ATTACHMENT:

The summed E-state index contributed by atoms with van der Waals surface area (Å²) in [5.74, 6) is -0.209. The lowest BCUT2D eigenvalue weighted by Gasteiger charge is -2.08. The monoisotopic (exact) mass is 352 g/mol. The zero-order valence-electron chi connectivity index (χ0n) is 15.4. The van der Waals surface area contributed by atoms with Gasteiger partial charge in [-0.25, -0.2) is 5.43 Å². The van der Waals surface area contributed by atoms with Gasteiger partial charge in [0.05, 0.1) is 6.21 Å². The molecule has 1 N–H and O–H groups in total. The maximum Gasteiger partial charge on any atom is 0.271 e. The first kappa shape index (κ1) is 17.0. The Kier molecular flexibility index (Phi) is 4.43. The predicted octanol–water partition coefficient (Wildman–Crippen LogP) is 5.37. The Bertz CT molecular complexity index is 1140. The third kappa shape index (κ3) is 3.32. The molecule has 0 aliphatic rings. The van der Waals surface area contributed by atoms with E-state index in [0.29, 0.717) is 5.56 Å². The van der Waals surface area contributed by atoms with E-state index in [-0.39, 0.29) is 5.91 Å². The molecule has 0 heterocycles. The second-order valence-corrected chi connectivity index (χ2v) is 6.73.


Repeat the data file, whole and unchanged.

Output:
The summed E-state index contributed by atoms with van der Waals surface area (Å²) in [5.74, 6) is -0.209. The lowest BCUT2D eigenvalue weighted by Gasteiger charge is -2.08. The monoisotopic (exact) mass is 352 g/mol. The zero-order valence-electron chi connectivity index (χ0n) is 15.4. The van der Waals surface area contributed by atoms with Gasteiger partial charge in [-0.25, -0.2) is 5.43 Å². The van der Waals surface area contributed by atoms with Gasteiger partial charge in [0.05, 0.1) is 6.21 Å². The molecule has 1 N–H and O–H groups in total. The maximum Gasteiger partial charge on any atom is 0.271 e. The first kappa shape index (κ1) is 17.0. The Kier molecular flexibility index (Phi) is 4.43. The predicted octanol–water partition coefficient (Wildman–Crippen LogP) is 5.37. The Bertz CT molecular complexity index is 1140. The third kappa shape index (κ3) is 3.32. The molecule has 0 aliphatic rings. The van der Waals surface area contributed by atoms with E-state index in [0.29, 0.717) is 5.56 Å². The van der Waals surface area contributed by atoms with E-state index in [-0.39, 0.29) is 5.91 Å². The molecule has 0 heterocycles. The second-order valence-corrected chi connectivity index (χ2v) is 6.73.